A six-member DoT team is examining if over-the-top (OTT) players who offer voice services need to be licensed.
While a six-member department of telecommunications (DoT) team is examining if over-the-top (OTT) players who offer voice services need to be licensed — as part of Trai’s larger consultation on net neutrality — DoT is also getting separate inputs from the home ministry on security-related issues.
Discussions of the committee with OTT players over the past few days have also focused on 24×7 monitoring of such calls which is something the telecom companies have to do by law today. At least one OTT present at the meeting earlier this week said it would get back with details of whether monitoring was possible and, if so, how.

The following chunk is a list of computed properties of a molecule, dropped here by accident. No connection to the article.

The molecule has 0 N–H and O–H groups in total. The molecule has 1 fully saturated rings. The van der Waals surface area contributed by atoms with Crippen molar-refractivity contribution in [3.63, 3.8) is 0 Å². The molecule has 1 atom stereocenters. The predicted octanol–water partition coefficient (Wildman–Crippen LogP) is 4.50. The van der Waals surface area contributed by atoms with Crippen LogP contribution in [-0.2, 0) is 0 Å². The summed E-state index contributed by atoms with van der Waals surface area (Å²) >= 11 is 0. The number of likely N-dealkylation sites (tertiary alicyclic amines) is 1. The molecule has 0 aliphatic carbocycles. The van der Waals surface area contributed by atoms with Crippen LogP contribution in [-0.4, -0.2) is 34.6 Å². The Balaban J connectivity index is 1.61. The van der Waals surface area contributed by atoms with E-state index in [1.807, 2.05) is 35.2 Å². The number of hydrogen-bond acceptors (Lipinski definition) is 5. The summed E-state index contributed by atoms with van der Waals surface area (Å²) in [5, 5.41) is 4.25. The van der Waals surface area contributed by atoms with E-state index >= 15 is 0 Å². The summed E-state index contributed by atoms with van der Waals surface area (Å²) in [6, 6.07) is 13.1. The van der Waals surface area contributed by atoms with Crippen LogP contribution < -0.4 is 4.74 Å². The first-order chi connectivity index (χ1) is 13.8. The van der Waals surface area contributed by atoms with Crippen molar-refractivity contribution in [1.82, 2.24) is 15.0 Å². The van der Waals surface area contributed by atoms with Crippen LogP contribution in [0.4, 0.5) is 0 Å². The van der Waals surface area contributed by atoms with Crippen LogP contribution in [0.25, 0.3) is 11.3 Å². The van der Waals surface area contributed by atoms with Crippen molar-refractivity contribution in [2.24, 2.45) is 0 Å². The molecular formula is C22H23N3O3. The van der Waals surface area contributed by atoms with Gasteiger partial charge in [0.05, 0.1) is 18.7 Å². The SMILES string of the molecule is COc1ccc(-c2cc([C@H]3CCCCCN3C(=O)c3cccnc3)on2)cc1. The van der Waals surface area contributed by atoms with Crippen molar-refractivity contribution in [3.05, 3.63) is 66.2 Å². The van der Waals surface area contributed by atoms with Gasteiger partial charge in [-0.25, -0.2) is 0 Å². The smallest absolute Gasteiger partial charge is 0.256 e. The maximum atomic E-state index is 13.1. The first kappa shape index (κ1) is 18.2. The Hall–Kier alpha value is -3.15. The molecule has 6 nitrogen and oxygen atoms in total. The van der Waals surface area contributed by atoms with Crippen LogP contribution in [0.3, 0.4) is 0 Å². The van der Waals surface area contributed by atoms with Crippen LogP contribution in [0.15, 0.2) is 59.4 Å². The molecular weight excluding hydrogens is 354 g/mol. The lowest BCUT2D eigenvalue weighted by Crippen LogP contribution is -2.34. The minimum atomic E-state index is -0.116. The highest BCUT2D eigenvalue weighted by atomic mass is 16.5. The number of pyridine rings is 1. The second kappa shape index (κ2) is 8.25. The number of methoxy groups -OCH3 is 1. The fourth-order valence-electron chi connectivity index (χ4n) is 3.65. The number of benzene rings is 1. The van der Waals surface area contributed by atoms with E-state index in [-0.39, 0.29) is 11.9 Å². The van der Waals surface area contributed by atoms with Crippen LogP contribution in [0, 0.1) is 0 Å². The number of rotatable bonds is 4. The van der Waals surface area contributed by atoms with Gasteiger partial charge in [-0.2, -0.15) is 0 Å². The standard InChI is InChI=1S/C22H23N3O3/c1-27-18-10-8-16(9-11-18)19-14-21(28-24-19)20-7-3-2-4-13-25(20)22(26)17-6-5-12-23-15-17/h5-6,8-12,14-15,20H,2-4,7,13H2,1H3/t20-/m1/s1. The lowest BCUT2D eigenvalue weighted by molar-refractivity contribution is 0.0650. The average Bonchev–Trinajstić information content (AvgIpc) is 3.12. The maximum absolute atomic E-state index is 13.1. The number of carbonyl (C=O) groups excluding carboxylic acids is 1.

Top government sources said that the home ministry is being consulted on how OTTs are to be monitored since they do not have servers in India.
Government officials said they did not want the matter to escalate to the level it did with RIM, now BlackBerry — there was a very public battle between the government and RIM for several years over providing real-time data to security agencies and installing servers in India.
While the battle between telcos and OTT players has escalated over the past few months, telcos have been demanding a level playing field in terms of the licence fees they pay and what the OTTs pay; they have also been demanding that the government ask OTTs to provide real-time monitoring in the manner they are obliged to do.